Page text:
Commuters swap driving for van pool Annapolis-D.C. run popular, says agency that matches riders

'You're being chauffeured'

Transit group bought enhanced software to meet higher demand

December 09, 1996|By Jennifer Langston | Jennifer Langston,CONTRIBUTING WRITER

Nancy Wyatt used to spend hectic, workday mornings in the eastbound lanes of U.S. 50 in the gas-brake, watch-out-for-that-guy-trying-to-cut-in, gas-brake, maybe-the-other-lane-will-move-faster mode.

But since she joined a van pool six months ago, she spends that time relaxing while somebody else drives from Annapolis to Washington.

"You can sleep, you can read, you don't have to pay attention. You feel like you're being chauffeured," said Wyatt, who works in the legal department of the United Food and Commercial Workers Union.

She is among a growing number of local commuters the Annapolis Regional Transportation Metropolitan Association (ARTMA) has matched with a car pool or van pool through an expanded computer program.

"The need grew so greatly over the last couple of years that we felt we needed to look into a more encompassing software package," said Christine Walsh, executive director of ARTMA. "We now can make a much stronger impact."

With the new software, purchased with part of a $40,000 grant from the Maryland Department of Transportation and Anne Arundel County, ARTMA can match Anne Arundel commuters with ride-sharing programs throughout Maryland, Washington and Virginia.

The bigger database also enables ARTMA to match commuters within a company and track commuting patterns within the county, Walsh said.

The 14 other riders in the van with Roslyne Johnson have seen the road from Annapolis to Washington grow more snarled with traffic every year, mostly people driving to work by themselves. One recent morning, Wyatt could see only one person in nearly every car the van passed.

"If more people joined car pools or van pools, more people would be off the road. We wouldn't be sitting here" in a traffic jam, said Christine Tatum, another van rider, with more than a hint of scorn.

Some, like Wyatt, recently discovered van pools. Others have been using them for years.

Hedi Davis, who works at a downtown Washington law firm, has been a steadfast van-pool rider for 22 years. "You can't beat it -- reading and sleeping," she said.

Although only about 13 percent of Anne Arundel commuters use car pools and van pools, Walsh hopes those numbers will increase as commuters discover that ride-sharing programs may more flexible than they think.

The benefits are bountiful, say van-pool riders. They save money, endure fewer hassles and have a good excuse to leave the office on time.

Many said leaving at a scheduled time helps stave off the "five-minute fax or quick letter" that gets dumped on desks just before quitting time.

Zenji Nakasawa, a policy analyst and lawyer for the Federal Communications Commission, said the van pool helps him structure his workday so he can spend more time with his wife and child.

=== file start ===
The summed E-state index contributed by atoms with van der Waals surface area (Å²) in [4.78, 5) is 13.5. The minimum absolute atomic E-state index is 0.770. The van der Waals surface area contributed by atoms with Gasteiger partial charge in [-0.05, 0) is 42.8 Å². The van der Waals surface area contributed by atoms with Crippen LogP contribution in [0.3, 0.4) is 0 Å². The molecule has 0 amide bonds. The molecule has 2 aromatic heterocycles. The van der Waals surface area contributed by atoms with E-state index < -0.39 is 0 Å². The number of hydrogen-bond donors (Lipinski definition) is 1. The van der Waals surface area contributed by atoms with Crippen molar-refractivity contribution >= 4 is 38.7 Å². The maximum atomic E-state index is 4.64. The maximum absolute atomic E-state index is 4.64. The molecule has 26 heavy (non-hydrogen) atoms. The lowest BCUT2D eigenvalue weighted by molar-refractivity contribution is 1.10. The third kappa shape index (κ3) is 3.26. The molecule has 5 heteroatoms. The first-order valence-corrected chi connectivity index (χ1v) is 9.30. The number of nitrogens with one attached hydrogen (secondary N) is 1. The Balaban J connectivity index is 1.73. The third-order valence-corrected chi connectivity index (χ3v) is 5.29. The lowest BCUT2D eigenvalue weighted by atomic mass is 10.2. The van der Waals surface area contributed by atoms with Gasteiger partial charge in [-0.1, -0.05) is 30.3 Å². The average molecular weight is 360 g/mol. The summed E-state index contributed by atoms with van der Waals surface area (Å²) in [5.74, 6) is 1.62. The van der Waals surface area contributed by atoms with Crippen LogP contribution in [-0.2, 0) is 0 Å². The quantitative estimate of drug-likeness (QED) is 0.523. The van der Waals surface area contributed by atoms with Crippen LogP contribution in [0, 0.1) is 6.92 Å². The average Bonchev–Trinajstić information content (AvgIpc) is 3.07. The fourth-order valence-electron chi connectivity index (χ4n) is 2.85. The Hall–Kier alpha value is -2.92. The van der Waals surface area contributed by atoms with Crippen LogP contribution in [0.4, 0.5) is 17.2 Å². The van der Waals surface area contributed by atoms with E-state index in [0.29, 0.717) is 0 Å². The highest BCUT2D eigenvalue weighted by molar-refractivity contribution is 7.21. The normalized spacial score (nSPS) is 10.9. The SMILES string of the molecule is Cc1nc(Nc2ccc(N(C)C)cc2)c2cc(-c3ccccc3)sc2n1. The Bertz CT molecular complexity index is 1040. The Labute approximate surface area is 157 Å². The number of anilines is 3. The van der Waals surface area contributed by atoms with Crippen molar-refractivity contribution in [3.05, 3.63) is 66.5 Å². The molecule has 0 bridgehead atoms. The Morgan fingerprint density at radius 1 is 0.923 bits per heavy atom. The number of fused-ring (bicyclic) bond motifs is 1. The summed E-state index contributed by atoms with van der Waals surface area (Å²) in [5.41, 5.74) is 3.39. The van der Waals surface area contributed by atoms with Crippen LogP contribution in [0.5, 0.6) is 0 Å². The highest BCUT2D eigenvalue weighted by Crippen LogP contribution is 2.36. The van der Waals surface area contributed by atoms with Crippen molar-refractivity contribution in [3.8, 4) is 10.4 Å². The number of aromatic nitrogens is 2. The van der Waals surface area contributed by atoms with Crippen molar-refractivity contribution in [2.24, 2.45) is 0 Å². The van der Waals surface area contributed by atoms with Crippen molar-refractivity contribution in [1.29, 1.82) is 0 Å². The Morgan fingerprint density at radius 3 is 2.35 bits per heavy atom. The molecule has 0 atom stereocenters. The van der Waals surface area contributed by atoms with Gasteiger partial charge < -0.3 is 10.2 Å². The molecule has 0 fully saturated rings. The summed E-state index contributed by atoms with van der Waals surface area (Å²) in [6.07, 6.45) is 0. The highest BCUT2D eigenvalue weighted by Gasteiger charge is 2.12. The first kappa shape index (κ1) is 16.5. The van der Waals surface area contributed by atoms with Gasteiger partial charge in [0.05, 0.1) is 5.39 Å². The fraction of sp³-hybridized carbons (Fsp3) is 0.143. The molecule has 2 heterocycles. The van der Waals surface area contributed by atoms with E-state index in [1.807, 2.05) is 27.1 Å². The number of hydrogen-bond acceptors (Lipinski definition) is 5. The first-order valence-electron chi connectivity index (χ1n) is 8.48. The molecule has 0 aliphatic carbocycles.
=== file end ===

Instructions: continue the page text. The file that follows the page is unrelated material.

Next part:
Other riders found van pooling a cheaper alternative to driving or public transportation. Susan Benesh started riding when the bus she took from Annapolis to Washington doubled its price to $6.70 a day, or nearly $150 a month.

The van-pool fee -- it varies from van to van -- averages about $100 a month. Riders generally share the cost of leasing the van, maintenance, gas and parking. But there is no wear and tear on their personal cars.

"I think a lot of people don't realize they could save a boatload of money van pooling," Tatum said.

Some of the riders said van pooling helps cut down on the loneliness and boredom of long commutes. Over the past five years they have held surprise birthday parties and baby showers on the van. But chatting is not a requirement for those who just want to get to work.

"You don't have to engage in anything. You can read a book, you can curl into a ball if you want," said Marthe Drake, another downtown law firm employee.

Informal rules make the ride go smoothly: no smoking, no heavy perfume and no intense discussions of religion, politics or sex.

Johnson, a customer service representative at the American Bankers Institute, has been the driver of the van for five years. In exchange for braving the traffic others hate, she keeps the van to drive on weekends and for her personal use.

"I like to drive. I'm just one of those weird people. Instead of stressing me out, it relaxes me. It gives me time to think I usually don't have," she said.

Walsh applauds drivers of van pools and hopes the new ARTMA software will help send more riders their way. She gives them credit for cleaner air, less congestion and improving the quality of life for all commuters.

"They're the real road warriors. They're the ones who live and die by this every day to get to work," she said.

Information: ARTMA, 269-RIDE.

Pub Date: 12/09/96

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